Date Published: Saturday, April 28, 2012
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Local youth want you to see mental health through their eyes in a photo exhibit at the Scarborough Civic Centre on Thursday, May 3.
Under the guidance of Colin Scheyen, the multimedia worker for the Studio2 program at East Metro Youth Services, the nine youth participating in the project created a photo exhibit featuring video and photos about what mental health is through a youth's perspective.
"It's sending just a key message that either some youth that were brave enough to come up and talk about issues that are pretty serious issues and they've been empowered through the use of camera lens and a video," Scheyen said.
Scheyen said that even though they're a children's mental health organization, they wanted to do something for Mental Health Awareness Week in May.
He added that mental health is a not a well understood topic and not often discussed - especially among youth.
According to Scheyen, mental health is often associated with negativity.
"It's everybody's concern and it's not a negative thing, it's a positive thing because we all deal with issues of mental health," Scheyen said.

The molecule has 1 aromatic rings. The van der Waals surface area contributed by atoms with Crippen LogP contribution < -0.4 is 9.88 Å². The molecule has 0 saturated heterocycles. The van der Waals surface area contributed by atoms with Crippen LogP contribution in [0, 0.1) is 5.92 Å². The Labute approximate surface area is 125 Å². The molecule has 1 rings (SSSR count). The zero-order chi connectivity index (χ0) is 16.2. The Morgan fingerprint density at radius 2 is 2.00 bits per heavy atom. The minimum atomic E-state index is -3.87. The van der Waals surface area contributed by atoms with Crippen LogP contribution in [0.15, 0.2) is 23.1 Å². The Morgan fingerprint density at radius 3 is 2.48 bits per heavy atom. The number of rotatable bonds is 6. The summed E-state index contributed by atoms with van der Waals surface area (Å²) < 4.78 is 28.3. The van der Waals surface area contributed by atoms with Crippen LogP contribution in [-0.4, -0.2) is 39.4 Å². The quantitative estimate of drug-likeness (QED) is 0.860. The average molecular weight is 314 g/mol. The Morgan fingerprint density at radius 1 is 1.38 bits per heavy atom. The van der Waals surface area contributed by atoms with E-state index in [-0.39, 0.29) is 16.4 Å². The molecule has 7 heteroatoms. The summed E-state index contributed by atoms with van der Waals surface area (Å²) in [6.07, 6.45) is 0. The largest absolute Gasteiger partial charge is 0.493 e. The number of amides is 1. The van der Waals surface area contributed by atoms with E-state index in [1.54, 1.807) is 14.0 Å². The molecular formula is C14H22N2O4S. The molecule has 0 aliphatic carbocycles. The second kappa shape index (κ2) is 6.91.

Krishna Bhatt and Nandu Anilkummar learned a lot about the topic throughout the project, became more comfortable talking about it and expressed their thoughts.
Krishna, a grade 10 student, said he took his photos to "stop the stigma" and break the barrier so people can seek help.
One of the photos he took for the exhibit features a lone glove on a ledge.
Bhatt explained that the photo is a symbol showing that people dealing with a mental health issue are often left alone and abandoned.
Nandu, a grade 11 student, has photos in the exhibit that mostly represent how people suffering from mental health don't seek help and if they don't, their problem will ultimately get worse.
One of his photos for the exhibit is a hand on a door with broken glass.
Multimedia worker Scheyen says that even though the photos are from a youth's perspective, their goal is to engage a wide audience range.
"It's encouraging people of all different shapes and sizes just to understand that mental health is not something that we should keep in the shadows, but it's something that needs to come out and that it's for everybody's wellbeing that we talk more about this issue."
The Studio2 program is a multi-media program for youth in Scarborough offered by the Violence Intervention Project at East Metro Youth Services. The program provides youth with real multi-media skills and social skills with an emphasis on violence prevention and media literacy.
The photo exhibit was done in partnership with Toronto Community Housing.
The event is from 4 p.m to 8 p.m.
The photo exhibition takes place at the Scarborough Civic Centre at 150 Borough Dr.
Admission is free.
For more information, contact Larry Freelander at 416-981-6522.
(Please note that CMHO staff does not reply to comments that are posted on news stories.)